Originally published on Planet Ivy December 17th 2013
The year is 3040. A financial collapse has ravaged an already terrifyingly dystopian society, corporatism has run rampant, resources are scarce and the subjugated masses live a blighted existence in a post-apocalyptic landscape. The New Republic has even sought to outlaw music production completely. Our two protagonists, Deltron Zero and Automator have returned messianically from the abyss to fight this injustice. This is, in fact, not the plot for a sketchy sci-fi movie, but the setting for Event II, the second album of left field hip-hop supergroup, Deltron 3030. It is made up of Dan “the Automator” Nakamura (producer of the Gorillaz first album), Canadian turntablist Kid Koala, and emcee Del (best known on these shores for his appearance as the Ghost Rapper on the Gorillaz hit, Clint Eastwood, but more on that later).
Their self-titled debut, set in the year 3030, was a tour de force, becoming the quintessential concept record and earning the group a hardcore cult following. In the year of its release, 2000, the cultural landscape was a very different place. Geek was not chic in the way it is now, so rapper Del’s sci fi and comic book references were a novelty. While the aural vistas and infectious loops of the Automator’s production were a groundbreaking fusion of hip-hop and electronica with an added orchestral flourish. In more ways than one, the debut was ahead of its time.
Speculation mounted for years about a follow-up, and the release date for Event II was knocked back more times than an acne-riddled teen at a school disco. With the weight of such expectation Event II was always going to suffer from sequel syndrome, falling short of the galactic standards set by its predecessor. Nevertheless, released in September, it delivered some stand out tracks and a more plot-driven lyrical focus. The group are currently touring to promote Event II and I had the pleasure of catching their show in London.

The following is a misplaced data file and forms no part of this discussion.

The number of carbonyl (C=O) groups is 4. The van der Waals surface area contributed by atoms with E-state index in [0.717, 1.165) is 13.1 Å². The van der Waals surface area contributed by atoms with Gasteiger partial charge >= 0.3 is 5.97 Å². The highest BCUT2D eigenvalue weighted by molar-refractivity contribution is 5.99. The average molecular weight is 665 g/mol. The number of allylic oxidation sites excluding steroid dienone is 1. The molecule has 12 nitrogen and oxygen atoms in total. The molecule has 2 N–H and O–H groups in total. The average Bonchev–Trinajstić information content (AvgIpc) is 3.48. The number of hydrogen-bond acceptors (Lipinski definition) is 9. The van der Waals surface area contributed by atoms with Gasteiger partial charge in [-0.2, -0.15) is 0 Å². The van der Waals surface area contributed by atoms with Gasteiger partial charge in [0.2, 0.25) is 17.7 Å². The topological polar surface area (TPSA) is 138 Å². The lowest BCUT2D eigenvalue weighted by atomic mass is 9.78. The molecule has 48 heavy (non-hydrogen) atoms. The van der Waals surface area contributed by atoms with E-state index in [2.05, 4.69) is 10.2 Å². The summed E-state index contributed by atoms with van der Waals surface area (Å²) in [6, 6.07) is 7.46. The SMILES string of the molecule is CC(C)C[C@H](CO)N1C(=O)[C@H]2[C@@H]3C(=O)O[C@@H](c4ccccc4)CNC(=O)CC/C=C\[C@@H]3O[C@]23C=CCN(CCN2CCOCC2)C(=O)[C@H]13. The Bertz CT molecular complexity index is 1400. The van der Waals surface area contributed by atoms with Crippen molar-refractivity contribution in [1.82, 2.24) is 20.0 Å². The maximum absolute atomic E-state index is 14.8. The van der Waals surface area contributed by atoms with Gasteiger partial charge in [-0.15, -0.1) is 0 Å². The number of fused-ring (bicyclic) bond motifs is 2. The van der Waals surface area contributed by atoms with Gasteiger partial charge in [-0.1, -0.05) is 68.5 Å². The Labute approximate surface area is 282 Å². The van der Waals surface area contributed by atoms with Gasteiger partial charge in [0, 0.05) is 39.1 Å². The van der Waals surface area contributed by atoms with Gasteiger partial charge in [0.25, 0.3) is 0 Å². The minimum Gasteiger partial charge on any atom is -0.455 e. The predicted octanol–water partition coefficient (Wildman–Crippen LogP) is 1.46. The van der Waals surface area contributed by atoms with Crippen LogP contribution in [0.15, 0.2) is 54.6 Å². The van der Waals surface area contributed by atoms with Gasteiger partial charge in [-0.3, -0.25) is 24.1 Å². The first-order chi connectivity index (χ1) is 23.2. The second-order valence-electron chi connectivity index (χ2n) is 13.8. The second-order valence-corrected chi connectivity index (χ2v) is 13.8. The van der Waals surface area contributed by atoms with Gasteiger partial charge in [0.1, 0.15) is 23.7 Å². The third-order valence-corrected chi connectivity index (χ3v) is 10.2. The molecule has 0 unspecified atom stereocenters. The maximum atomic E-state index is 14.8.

Deltron 3030′s music was made to be enjoyed in the confines of a hotboxed room from the comfort of a sofa, so it was fascinating to see how they would present it as a live show. Scala was packed with an inordinate amount of Deltron acolytes, gathered as if at some clandestine cult meeting. When the cult-leader, Del, sauntered onstage, clad in a bright-blue puffer jacket and sunglasses with a microphone in one hand and a skateboard in the other, the fanatic excitement was palpable. Kid Koala came across like a star-struck fan despite being part of the group, fawning over Del and the Automator, the latter dressed sharply in full suit and tails with a conductor’s baton to boot.
Behind, a full orchestra, in front, an expectant crowd, and with a graceful sweep of his wand, Automator signalled the start of an enthralling journey. Sensibly, they opened with a trio of classics from their debut album, no doubt what most had come to see. Del’s insouciant, almost disinterested delivery was embellished by the crowd dutifully reciting the lyrics for these opening tracks. Automator’s more jocund performance as the virtuoso maestro offset Del’s coolness, making for a perfect chemistry. But the fireworks were just beginning.
Event II had evidently been produced with the live orchestral performance in mind, so the newer tracks had a greater tightness, with the six-strong brass section particularly brilliant. The strings, on the other hand, did at times get lost and the sound was occasionally a little muddy. Kid Koala’s B-movie cuts and dextrous scratching were delivered adroitly, offering the performance a richer texture. This was already one of the most idiosyncratic hip-hop performances you’re ever likely to see, but they had some pretty cool tricks up their sleeves for the encore. Jamie Cullum made a surprise appearance to deliver his haunting hook for Do You Remember? before they launched into a rambunctious performance of Gorillaz’s Clint Eastwood, with the vivacious brass and subtle strings perfectly underscoring Del’s verses. Spellbinding.